At some point in our lives and careers we find that person we look up to, connect with and see as a role model. That person we not only invest a little bit of trust in, but who also shows interest in us, taking the time to teach and guide us.
You probably know, or call, these people in your personal or professional life a mentor.
We are always looking for role models and leaders around us. If we are lucky enough, we have the opportunities to learn from and be supportively challenged and be led by people who are great at what they do… AND they know how to guide others in doing it too.
You mean you know WHAT to do and HOW to do it?!
The positive ones have the ability to help us see the potential within us, push us to develop the skills we need and the strength we already have.
Negative mentors lead us away from our that amazingly positive impact we could have on ourselves and others. They steal time, energy and passion away from us – often replacing it with an anger that really has no connection to us.
Me, I was incredibly lucky. My early years of teaching were filled with positive mentors. My grad year I had two people within my team from the get go seek to invest in me. They were both different personalities, but both always took the time to share what they did, what they believed and, most importantly, spent time explaining why they did things the way they did.
They allowed me to come into their classrooms and see them in action. At the end of a day they would wander through to touch base, ask how my day went and listen. They somehow knew if I was just sound boarding an idea, asking for advice or needing to just debrief after a shocking lesson, day, meeting or experience.
Over the first few years I had another positive mentor who was our visual arts teacher. She loved building wonder and curiousity in kids (well, actually in anyone) and would always speak to me to share her passion and stories. She was so approachable and always made your feel as if she was actually listening. She taught me the importance of being present so you can hear what people are saying, as well as what isn’t being said…which is often the thing we are seeking help or guidance with!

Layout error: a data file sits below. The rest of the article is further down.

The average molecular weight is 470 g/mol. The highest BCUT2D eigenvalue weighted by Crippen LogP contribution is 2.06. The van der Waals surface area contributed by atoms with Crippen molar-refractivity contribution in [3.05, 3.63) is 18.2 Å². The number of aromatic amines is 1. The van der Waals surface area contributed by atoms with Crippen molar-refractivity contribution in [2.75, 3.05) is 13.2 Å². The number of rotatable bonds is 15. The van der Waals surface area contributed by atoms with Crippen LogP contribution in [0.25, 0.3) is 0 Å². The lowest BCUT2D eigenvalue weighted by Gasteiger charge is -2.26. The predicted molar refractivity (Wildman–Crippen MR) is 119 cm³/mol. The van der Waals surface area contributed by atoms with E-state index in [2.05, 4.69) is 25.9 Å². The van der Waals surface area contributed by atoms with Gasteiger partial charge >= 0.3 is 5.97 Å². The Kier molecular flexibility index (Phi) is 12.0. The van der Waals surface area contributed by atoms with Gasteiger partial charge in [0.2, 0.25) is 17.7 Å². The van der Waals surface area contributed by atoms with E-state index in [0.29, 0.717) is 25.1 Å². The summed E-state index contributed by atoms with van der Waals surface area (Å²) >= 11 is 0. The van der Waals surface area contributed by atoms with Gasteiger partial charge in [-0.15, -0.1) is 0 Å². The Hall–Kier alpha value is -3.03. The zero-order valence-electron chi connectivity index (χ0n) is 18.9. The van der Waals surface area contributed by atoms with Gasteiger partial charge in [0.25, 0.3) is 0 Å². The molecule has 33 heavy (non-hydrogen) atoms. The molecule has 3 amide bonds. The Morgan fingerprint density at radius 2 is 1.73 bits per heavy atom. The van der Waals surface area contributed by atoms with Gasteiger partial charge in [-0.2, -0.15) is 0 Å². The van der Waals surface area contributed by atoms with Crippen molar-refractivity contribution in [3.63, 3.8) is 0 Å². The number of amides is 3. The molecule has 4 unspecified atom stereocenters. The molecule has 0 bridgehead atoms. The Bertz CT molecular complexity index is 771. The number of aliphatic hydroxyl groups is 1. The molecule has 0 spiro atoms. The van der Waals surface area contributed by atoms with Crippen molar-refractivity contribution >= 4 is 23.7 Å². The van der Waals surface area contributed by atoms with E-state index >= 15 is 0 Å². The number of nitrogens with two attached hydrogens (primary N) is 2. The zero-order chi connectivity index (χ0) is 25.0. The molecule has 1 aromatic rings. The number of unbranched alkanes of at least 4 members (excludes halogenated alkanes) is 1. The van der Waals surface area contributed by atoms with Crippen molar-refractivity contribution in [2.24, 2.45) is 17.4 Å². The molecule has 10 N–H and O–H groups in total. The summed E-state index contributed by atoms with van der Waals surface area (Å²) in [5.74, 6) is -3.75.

It was after this trust was built with her that my questions and wonderings started. Well, actually, let’s be honest, they were already happening, I just felt like I could actually say them aloud to her! Initially it was about her start as a teacher – did you know what you were doing, or did you feel like you were making it up as you went at first?! (For all you grads out there, any time you do something new and slightly unexpected, you can’t help but make it up a bit as you go!).
As she showed she was open to sharing her failures and her successes, we built up more and more of a rapport as she became a true mentor and confidant. Another person you knew was there behind you on that long, eye-opening journey that is those initial years of teaching.
From the beginning of my time as a teacher I had someone in my corner who wanted to be there to help me keep working to become a better teacher, learner, builder of fun and all round big kid (because, if we aren’t able to show some sort of enjoyment in what we are doing, why would anyone else?).
But, I can’t help but wonder, is my experience unique or the norm? Was having supportive, ongoing mentors what happened to you?
Mentors help shape our future. They not only affect us, but also all of those other people we will meet, work with and support now and throughout our lives.
Why can’t we all have at least one positive one when we need it most – as we start our careers as educators? What is it that made your positive mentor so great?
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